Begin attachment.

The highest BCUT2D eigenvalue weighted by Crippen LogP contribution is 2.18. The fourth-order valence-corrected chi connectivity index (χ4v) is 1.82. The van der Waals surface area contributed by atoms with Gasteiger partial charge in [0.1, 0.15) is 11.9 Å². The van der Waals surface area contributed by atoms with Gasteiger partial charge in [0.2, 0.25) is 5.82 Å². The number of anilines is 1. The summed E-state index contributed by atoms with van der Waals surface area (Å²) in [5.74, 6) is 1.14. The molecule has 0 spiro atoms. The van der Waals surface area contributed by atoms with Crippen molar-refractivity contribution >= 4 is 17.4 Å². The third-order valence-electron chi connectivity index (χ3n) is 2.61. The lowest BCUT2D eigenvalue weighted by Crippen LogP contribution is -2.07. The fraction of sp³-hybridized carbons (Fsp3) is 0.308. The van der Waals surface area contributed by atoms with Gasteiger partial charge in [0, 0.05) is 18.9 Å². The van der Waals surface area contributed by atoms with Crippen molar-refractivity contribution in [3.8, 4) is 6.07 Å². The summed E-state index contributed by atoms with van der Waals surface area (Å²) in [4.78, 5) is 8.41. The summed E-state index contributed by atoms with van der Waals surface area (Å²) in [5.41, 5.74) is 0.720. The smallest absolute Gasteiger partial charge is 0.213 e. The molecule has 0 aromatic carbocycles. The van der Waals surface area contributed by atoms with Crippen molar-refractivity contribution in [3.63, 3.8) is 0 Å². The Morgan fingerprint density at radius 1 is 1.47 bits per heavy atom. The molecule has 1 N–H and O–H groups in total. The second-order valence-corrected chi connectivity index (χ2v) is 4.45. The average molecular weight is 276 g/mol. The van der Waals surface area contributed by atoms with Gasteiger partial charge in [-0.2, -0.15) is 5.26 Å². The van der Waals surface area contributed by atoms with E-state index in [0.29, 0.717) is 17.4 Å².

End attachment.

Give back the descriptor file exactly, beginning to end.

The highest BCUT2D eigenvalue weighted by Crippen LogP contribution is 2.18. The fourth-order valence-corrected chi connectivity index (χ4v) is 1.82. The van der Waals surface area contributed by atoms with Gasteiger partial charge in [0.1, 0.15) is 11.9 Å². The van der Waals surface area contributed by atoms with Gasteiger partial charge in [0.2, 0.25) is 5.82 Å². The number of anilines is 1. The summed E-state index contributed by atoms with van der Waals surface area (Å²) in [5.74, 6) is 1.14. The molecule has 0 spiro atoms. The van der Waals surface area contributed by atoms with Crippen molar-refractivity contribution >= 4 is 17.4 Å². The third-order valence-electron chi connectivity index (χ3n) is 2.61. The lowest BCUT2D eigenvalue weighted by Crippen LogP contribution is -2.07. The fraction of sp³-hybridized carbons (Fsp3) is 0.308. The van der Waals surface area contributed by atoms with Gasteiger partial charge in [0, 0.05) is 18.9 Å². The van der Waals surface area contributed by atoms with Crippen molar-refractivity contribution in [3.8, 4) is 6.07 Å². The summed E-state index contributed by atoms with van der Waals surface area (Å²) in [4.78, 5) is 8.41. The summed E-state index contributed by atoms with van der Waals surface area (Å²) in [5.41, 5.74) is 0.720. The smallest absolute Gasteiger partial charge is 0.213 e. The molecule has 0 aromatic carbocycles. The van der Waals surface area contributed by atoms with Crippen molar-refractivity contribution in [3.63, 3.8) is 0 Å². The Morgan fingerprint density at radius 1 is 1.47 bits per heavy atom. The molecule has 1 N–H and O–H groups in total. The second-order valence-corrected chi connectivity index (χ2v) is 4.45. The average molecular weight is 276 g/mol. The van der Waals surface area contributed by atoms with Gasteiger partial charge in [-0.2, -0.15) is 5.26 Å². The van der Waals surface area contributed by atoms with E-state index in [0.29, 0.717) is 17.4 Å².